We would like to welcome Elena and her team at Spain2Speak with this first guest article where they explain to us a new tendency in language learning called “experience-based tourism”. – Jared
Learn Spanish Language: Spain and Tourism
Experience-based tourism is booming. Travellers want to live new experiences on their trips and, while some look for safaris or canyoning, others choose relaxing tourism, religious tourism, gastronomic tourism, or artistic and cultural tourism. Among the most innovative stand out disaster tourism, political tourism, sports tourism, or tourism especially focused on fashion lovers.
Curiously enough, the concept of ‘experience’ is not so well developed within language tourism. For the occasional traveler, practicing a language during the holidays –as well as having direct contact with the local culture and customs–is subordinated either to having an acquaintance at the place of destination, to strike up conversations with whoever happens to be willing to talk, or to take up lessons at a typical language academy –something that usually dashes the idea of ‘vacation’.
Therefore, let us highlight some initiatives in Spain that are working their way through the deep forest of international tourism seeking to provide language students and scholars not only with traditional learning but also with true ‘language experiences’.
Ideas to Learn Spanish in Spain While in Vacations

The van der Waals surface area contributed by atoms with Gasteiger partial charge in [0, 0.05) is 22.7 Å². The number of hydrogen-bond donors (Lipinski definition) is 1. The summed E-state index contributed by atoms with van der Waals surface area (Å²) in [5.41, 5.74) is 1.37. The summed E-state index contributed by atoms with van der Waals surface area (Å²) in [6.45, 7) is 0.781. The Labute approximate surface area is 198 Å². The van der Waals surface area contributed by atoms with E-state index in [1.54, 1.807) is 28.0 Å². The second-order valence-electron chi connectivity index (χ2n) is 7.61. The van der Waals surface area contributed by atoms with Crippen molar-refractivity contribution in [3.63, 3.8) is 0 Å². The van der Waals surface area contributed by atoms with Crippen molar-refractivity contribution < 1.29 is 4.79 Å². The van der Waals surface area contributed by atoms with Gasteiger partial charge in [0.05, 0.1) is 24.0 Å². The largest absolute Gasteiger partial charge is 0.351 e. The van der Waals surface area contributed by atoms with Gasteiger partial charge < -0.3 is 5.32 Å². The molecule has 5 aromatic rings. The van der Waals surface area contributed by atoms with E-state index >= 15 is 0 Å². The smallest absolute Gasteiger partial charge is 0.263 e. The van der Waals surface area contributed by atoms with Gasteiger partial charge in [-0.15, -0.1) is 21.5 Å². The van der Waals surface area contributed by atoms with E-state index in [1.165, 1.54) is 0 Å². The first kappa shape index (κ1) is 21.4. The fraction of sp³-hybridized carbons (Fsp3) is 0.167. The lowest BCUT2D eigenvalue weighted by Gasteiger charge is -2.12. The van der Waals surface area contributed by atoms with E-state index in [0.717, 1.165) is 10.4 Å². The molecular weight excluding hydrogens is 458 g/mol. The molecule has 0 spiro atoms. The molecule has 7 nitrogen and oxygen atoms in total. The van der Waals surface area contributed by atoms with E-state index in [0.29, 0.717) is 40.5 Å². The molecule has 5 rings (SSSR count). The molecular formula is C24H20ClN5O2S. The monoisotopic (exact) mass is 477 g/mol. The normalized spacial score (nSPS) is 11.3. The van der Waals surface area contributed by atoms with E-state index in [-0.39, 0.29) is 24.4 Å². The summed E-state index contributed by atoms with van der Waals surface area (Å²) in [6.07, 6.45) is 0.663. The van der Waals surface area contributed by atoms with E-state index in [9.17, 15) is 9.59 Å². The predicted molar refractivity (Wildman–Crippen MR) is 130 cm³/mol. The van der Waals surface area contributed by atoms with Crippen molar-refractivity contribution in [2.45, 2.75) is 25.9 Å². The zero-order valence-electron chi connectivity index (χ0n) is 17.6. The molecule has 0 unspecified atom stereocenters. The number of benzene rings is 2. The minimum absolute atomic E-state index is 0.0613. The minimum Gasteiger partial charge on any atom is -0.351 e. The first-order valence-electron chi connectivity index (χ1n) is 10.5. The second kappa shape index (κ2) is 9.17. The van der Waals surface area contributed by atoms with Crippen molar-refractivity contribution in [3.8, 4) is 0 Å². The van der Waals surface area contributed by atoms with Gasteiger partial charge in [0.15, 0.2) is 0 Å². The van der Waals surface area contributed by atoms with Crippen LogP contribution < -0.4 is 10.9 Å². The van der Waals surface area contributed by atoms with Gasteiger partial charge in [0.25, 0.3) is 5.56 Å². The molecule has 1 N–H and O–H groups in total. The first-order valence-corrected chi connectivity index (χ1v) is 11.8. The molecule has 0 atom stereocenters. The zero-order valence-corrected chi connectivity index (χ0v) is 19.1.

1. Companies like Spain2Speak, which offers covert Spanish language sessions in each Tourist Pack: a visit to a museum, a Spanish cooking workshop, a stroll in the Gothic quarter or a shopping evening, are suggested as perfect moments to learn Spanish language in Spain or even just improve your level. The interesting thing about this offer is that it’s designed for travelers who are just passing through, usually on holiday, so you can hire one-day tours, weekend packages or 7-day packs. Ideal for solo travelers and for families or friends eager to rush into speaking Spanish without that meaning that their holidays will be sacrificed.
2. Other interesting alternatives in Spain are the Ruta Ñ (The Ñ Route), which offers the possibility of getting to know the Spanish language and culture through a route around the lands of Don Quixote: crossing Castile-La Mancha and visiting different towns such as Almagro, La Solana or Villanueva de los Infantes, with an average two-day-long stay at each locality, following the steps of one of the best-known characters in international Literature, Don Quijote de la Mancha. Or like las Malas Lenguas [the Bad/Gossiping Tongues] in Madrid, which adds outdoor activities to each of its classroom sessions: shopping in a traditional market, going for walks around the Lavapiés quarter, or attending exhibitions. In both cases, these are Spanish language academies which have done their best to allow their students to complement the lessons taught in the classroom with ‘language experiences.’
3. Apart from these options, many traditional academies offer their enrolled students the chance to carry out activities and excursions. Good examples of it are Babylon idiomas, International House BCN or AilMadrid. Spanish and Cooking, Spanish and Sailing or Spanish and Voluntary Work are some of their proposals.
We consequently suggest a renewed version of the ‘language experience’ concept, this time focused on the occasional traveler: “language experience allows the travelers to improve their language mastery while getting to know the culture, the society or the tourist landmarks of their selected destination.” At the end of the day, if we travel seeking new experiences, connecting with a country’s language and culture – even if it is for a few days – can be quite a good one.
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